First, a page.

There has been an uptick in the number of reported bike thefts in the city of Toronto, based on Square One Insurance Services’ collection of city police department data, provided to Daily Hive.
The number of thefts reached 3,522 in 2013, before dropping to 3,077 in 2014, then incrementally surging over the following years to the peak of 3,937 in 2018.
While these numbers may seem significant, Toronto actually fairs quite well when compared to its Canadian counterparts.
When broken down to a per capita basis, Toronto had 144 thefts per 100,000 residents last year — far less than the 339 thefts in Vancouver, where cycling as a transportation mode has seen a huge upswing in recent years, and Calgary at 230.
The average bicycle insurance claim cost between 2014 and 2018 also has Toronto at $2,084, which is lower than Vancouver’s average of $2,669 and Calgary’s average of $2,700.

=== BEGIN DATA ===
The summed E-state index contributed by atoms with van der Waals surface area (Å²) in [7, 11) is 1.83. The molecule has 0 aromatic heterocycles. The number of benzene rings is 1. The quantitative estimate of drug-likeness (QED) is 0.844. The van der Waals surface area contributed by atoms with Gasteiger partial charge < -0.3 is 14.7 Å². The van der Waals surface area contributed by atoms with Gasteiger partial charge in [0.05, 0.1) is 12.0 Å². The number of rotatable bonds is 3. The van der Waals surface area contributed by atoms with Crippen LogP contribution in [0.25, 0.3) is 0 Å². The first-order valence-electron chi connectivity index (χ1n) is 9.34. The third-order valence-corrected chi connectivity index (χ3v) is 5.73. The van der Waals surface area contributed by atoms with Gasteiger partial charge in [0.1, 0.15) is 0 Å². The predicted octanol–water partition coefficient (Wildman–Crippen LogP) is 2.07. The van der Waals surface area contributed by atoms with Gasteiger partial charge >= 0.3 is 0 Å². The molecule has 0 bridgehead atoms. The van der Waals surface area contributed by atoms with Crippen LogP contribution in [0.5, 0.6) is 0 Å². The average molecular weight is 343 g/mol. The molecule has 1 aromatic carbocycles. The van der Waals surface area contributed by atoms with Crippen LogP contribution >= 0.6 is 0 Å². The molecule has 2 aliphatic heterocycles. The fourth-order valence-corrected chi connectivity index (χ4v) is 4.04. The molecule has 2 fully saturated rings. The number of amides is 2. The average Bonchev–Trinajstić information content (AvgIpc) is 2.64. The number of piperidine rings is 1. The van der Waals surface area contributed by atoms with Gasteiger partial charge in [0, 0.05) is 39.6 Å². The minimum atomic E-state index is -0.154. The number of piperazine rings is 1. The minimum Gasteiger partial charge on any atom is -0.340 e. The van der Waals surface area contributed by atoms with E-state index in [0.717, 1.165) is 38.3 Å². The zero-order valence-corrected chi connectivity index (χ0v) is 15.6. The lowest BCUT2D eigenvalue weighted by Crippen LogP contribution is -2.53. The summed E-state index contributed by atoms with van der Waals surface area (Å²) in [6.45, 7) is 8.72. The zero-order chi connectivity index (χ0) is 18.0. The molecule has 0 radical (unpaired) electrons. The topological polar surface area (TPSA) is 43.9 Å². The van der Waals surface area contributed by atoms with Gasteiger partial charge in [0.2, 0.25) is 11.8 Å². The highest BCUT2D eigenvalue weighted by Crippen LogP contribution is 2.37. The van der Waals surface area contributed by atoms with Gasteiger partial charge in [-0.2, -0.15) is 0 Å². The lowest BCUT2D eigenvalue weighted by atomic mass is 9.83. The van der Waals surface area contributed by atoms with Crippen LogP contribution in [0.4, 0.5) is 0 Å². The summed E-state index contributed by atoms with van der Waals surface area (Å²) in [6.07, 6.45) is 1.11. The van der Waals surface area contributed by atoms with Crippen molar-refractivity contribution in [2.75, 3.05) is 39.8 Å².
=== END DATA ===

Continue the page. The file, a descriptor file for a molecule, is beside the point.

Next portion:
With that said, Toronto’s growth in crime-related insurance claims involving bikes is rising at a faster rate than Vancouver.
Across North America, it is estimated only 20% of stolen bikes are reported to police, more than 50% of stolen bikes used a cable lock instead of the more secure U-lock, and fewer than 20% of bike owners know the serial number on their bike.
The impact of bike thefts goes beyond the hard cost of the equipment; 7% of bike theft victims quit cycling, and 25% of bike theft victims ride their bikes less.